How to borrow p1 and p2 in example 10-11 in The Rust Book?

Hi, in The Rust Book -> this section -> example 10-11

We have this code:

struct Point<X1, Y1> {
    x: X1,
    y: Y1,
}

impl<X1, Y1> Point<X1, Y1> {
    fn mixup<X2, Y2>(self, other: Point<X2, Y2>) -> Point<X1, Y2> {
        Point {
            x: self.x,
            y: other.y,
        }
    }
}

fn main() {
    let p1 = Point { x: 5, y: 10.4 };
    let p2 = Point { x: "Hello", y: 'c' };

    let p3 = p1.mixup(p2);

    println!("p3.x = {}, p3.y = {}", p3.x, p3.y);
}

Now i want to borrow p1 and p2 without moving them to the mixup method, something like that (which will not compile):

struct Point<X1, Y1> {
    x: X1,
    y: Y1,
}

impl<X1, Y1> Point<X1, Y1> {
    fn mixup<X2, Y2>(&self, other: &Point<X2, Y2>) -> Point<X1, Y2> {
        Point {
            x: self.x,
            y: other.y,
        }
    }
}

fn main() {
    let p1 = Point { x: 5, y: 10.4 };
    let p2 = Point { x: "Hello", y: 'c' };

    let p3 = p1.mixup(&p2);

    println!("p3.x = {}, p3.y = {}", p3.x, p3.y);
}

Maybe i need a way to clone self and other inside mixup to return a new Point instance ...

Using references for the thing you are trying to achieve doesn't make much sense, since you are quite literally "taking-apart" two Points and making a new Point - effectively destroying the old ones.
If you want to keep around the old points, you can clone them while making the call.

let p1c = p1.clone();
let p2c = p2.clone();
let p3 = p1c.mixup(p2c);
1 Like

You can also just return a Point<&X1, &Y2>:

impl<X1, Y1> Point<X1, Y1> {
    fn mixup_ref<'a, 'b, X2, Y2>(&'a self, other: &'b Point<X2, Y2>) -> Point<&'a X1, &'b Y2> {
        Point {
            x: &self.x,
            y: &other.y,
        }
    }
}
1 Like

To precisely require only what you need, you might want to clone just the elements to be produced:

impl<X1, Y1> Point<X1, Y1> {
    fn mixup<X2, Y2>(&self, other: &Point<X2, Y2>) -> Point<X1, Y2>
    where
        X1: Clone,
        Y2: Clone,
    {
        Point {
            x: self.x.clone(),
            y: other.y.clone(),
        }
    }
}

Note that most actual point coordinates — numbers — are Copy (and therefore also Clone) so this is not a big deal.

2 Likes

Unfortunately this will not work:

struct Point<X1, Y1> {
    x: X1,
    y: Y1,
}

impl<X1, Y1> Point<X1, Y1> {
    fn mixup<X2, Y2>(self, other: Point<X2, Y2>) -> Point<X1, Y2> {
        Point {
            x: self.x,
            y: other.y,
        }
    }
}

fn main() {
    let p1 = Point { x: 5, y: 10.4 };
    let p2 = Point { x: "Hello", y: 'c' };

    let p1c = p1.clone();
    let p2c = p2.clone();

    let p3 = p1c.mixup(p2c);

    println!("p3.x = {}, p3.y = {}", p3.x, p3.y);
}

I get this error:

error[E0599]: no method named `clone` found for struct `Point` in the current scope
  --> src/bin/generics_8.rs:19:18
   |
1  | struct Point<X1, Y1> {
   | -------------------- method `clone` not found for this struct
...
19 |     let p1c = p1.clone();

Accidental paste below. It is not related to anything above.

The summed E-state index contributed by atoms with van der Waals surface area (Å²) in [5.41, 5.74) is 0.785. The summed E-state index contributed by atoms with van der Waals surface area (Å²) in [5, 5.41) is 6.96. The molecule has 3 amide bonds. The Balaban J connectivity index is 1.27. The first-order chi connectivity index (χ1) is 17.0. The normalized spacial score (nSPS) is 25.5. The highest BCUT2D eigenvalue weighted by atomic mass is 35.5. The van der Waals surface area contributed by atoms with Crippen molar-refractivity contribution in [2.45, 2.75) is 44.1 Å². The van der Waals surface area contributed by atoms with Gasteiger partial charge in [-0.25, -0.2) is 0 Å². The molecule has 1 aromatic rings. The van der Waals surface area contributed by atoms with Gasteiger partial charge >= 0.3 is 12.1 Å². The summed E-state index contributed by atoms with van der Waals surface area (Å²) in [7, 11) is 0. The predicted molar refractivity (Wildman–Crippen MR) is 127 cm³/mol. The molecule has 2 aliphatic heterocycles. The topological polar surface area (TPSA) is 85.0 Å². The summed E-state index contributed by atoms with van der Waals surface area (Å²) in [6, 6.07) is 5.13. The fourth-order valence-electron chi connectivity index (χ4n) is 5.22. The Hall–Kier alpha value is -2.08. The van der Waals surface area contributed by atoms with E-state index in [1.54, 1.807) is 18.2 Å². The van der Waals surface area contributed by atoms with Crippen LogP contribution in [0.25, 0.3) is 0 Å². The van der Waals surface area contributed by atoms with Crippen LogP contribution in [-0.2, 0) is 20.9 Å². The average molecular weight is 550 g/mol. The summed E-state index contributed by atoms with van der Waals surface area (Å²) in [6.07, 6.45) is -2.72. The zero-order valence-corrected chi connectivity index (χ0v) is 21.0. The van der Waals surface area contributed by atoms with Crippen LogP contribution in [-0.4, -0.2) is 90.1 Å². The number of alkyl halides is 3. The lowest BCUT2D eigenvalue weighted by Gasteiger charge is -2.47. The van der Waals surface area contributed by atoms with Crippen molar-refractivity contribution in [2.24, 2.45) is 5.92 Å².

|                  ^^^^^ method not found in `Point<{integer}, {float}>`
   |
   = help: items from traits can only be used if the trait is implemented and in scope
   = note: the following trait defines an item `clone`, perhaps you need to implement it:
           candidate #1: `Clone`

error[E0599]: no method named `clone` found for struct `Point` in the current scope
  --> src/bin/generics_8.rs:20:18
   |
1  | struct Point<X1, Y1> {
   | -------------------- method `clone` not found for this struct
...
20 |     let p2c = p2.clone();
   |                  ^^^^^ method not found in `Point<&str, char>`
   |
   = help: items from traits can only be used if the trait is implemented and in scope
   = note: the following trait defines an item `clone`, perhaps you need to implement it:
           candidate #1: `Clone`

For more information about this error, try `rustc --explain E0599`.
error: could not compile `the_book` due to 2 previous errors

Thank you, that's exactly what i wanted to do. Tho i still do not understand what is where but that looks neater that using lifetimes 'a.

Is Clone defined in the so called prelude as you did not bring it into scope ?

It does work.

However types don't automatically implement traits (with a few exceptions). You can only Clone a type that explicitly implements Clone. The easiest way to implement Clone for your Point type is to derive it automatically:

#[derive(Clone)]
struct Point<X, Y> {
    x: X,
    y: Y,
}

Incidentally, it's good practice to derive (or failing that, manually implement) most of the other common/standard traits as well (as long as they make sense) so that other people will find your code easier to use.

It's not "neater", it serves a completely different purpose. Just like a delicious stake is not "more delicious" than a delicious dessert – but sometimes you want one, at other times the other.

Using lifetimes here is actually more general, because it doesn't restrict the set of types to those which are clonable (which also means avoiding spurious clones). In contrast, the where clause does exactly that: it introduces a constraint (that's what where clauses are for) that says the two mentioned types must be cloneable – that's needed because you want to call clone() on them.

However, the Clone solution might be marginally more convenient since you don't have to deal with lifetimes, indeed, even if a bit less general.

2 Likes